Hyderabad, the historic ‘City of Pearls,’ well known as the hub of the Indian pharmaceuticals industry, ranks third globally in terms of its production volume, with a turnover of ₹18 billion a year. Most of the generic medicines and vaccines manufactured here are what help India become known as the ‘pharmacy of the developing world.’
What does this ‘pharmacy’ mean to the organisation, Doctors Without Borders/Médecins Sans Frontières (MSF)? As a treatment provider, our medical teams are often stuck without appropriate and affordable access to medicines and vaccines that we need to care for people in our programmes. For example, in the early 2000s, the price set by pharmaceutical corporations to provide one person with HIV treatment for a year was more than $10,000, limiting our ability to respond to the epidemic.
At the time, each day, more than 500 people in South Africa alone were dying of AIDS-related illnesses. Fortunately, the introduction of generic competition from India drove prices down, by putting an end to the monopolies that allowed companies to charge unconscionably high prices that put treatment out of reach for people who needed it. Those same medicines are today priced at just $100 per person per year — a decrease of 99% from 2000. The availability of affordable generic medicines has allowed MSF, ministries of health and global treatment providers to scale up access to lifesaving HIV treatments, with more than 18 million people on treatment globally today.
Generic competition is a proven way to promote access to low-cost generic medicines needed by millions of people worldwide, not just for HIV, but for many other diseases including TB, viral hepatitis and cancer. Yet, the benefits of robust generic medicines competition may not be available to people in need in the future.
Next week, Hyderabad will host the 19th round of the Regional Comprehensive Economic Partnership (RCEP) talks– a regional trade deal between India, the 10 member states of ASEAN, and their major Asia-Pacific trading partners, Australia, China, Japan, New Zealand, and the Republic of Korea.
The stakes are high; if certain proposed provisions vis-à-vis intellectual property (IP) monopolies are adopted at this meeting, the repercussions may be permanently damaging for people’s access to affordable medicines the world over.
The RCEP negotiations have been shrouded in secrecy, with limited opportunities for meaningful inputs from health ministries and health experts. Yet, leaked drafts of the negotiating texts reveal proposals put forward by Japan and South Korea that threaten to undermine access to medicines in a number of ways.
For example, Japan’s proposal for ‘patent-term extensions’ may mean that people have to wait another five years after the expiry of the mandatory 20-year patent monopoly before cheaper versions of new lifesaving medicines can be produced. This delay will necessarily affect the most vulnerable people who are in urgent need of reasonably-priced medicines.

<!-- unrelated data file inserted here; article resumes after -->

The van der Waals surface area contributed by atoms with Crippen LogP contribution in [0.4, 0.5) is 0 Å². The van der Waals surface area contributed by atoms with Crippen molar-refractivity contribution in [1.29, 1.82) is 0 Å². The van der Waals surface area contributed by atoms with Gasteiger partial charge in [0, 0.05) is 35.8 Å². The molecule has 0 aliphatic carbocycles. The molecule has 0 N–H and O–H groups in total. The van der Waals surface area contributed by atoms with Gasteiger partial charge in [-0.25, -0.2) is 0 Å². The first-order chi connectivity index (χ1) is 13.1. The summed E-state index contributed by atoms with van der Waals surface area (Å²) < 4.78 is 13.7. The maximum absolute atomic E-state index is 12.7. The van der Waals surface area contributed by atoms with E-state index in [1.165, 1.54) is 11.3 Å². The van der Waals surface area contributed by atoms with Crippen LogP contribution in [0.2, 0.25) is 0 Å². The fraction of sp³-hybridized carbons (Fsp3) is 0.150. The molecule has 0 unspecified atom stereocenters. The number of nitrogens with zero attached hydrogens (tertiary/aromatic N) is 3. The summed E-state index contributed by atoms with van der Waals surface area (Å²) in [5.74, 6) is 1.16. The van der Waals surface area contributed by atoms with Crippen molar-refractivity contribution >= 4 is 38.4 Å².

Putting up barriers
Japan and South Korea are also demanding a ‘data exclusivity’ period of “no less than five years.” Data exclusivity creates a barrier to entry for generic producers, even when patents no longer apply or exist. India has purposely not adopted data exclusivity, and introducing it via RCEP would mean additional delays in approvals of low-cost generic medicines, which in turn will restrict access. Already, pharmaceutical corporations have successfully pushed for increasingly restrictive IP monopoly provisions to be adopted around the world. In the U.S. and Europe, where restrictive IP provisions are in place, high medicine prices are crippling health-care systems. For example, in the U.S., some cancer treatments are priced at more than $100,000 per person per treatment course; and a new hepatitis C medicine was introduced at $1,000 per pill. In Europe, governments are forced to ration expensive new hepatitis C treatments, which could benefit millions more people than those who currently have access. In Greece, in our efforts to protect refugee children at risk of highly-contagious pneumonia, the number one childhood killer globally, MSF had to pay about $68 per dose for the pneumonia vaccine — over 20 times more than the lowest global price available. Despite this, Japan and South Korea are aiming to boost the monopoly control of pharmaceutical corporations and are stepping up pressure on IP issues in the negotiating rounds.
When the talks begin in Hyderabad, it’s crucial that RCEP negotiators from India and ASEAN countries protect existing safeguards for access to medicines. As treatment providers, we have watched too many people die because the medicines they need to stay alive or healthy are too expensive. And everyone knows a family member, a friend or a colleague who has difficulty paying for medicines because they cost too much. We cannot allow RCEP to threaten lives and shut down the pharmacy of the developing world.
Rohit Malpani is Director of Policy & Analysis at MSF’s Access Campaign. The views expressed are personal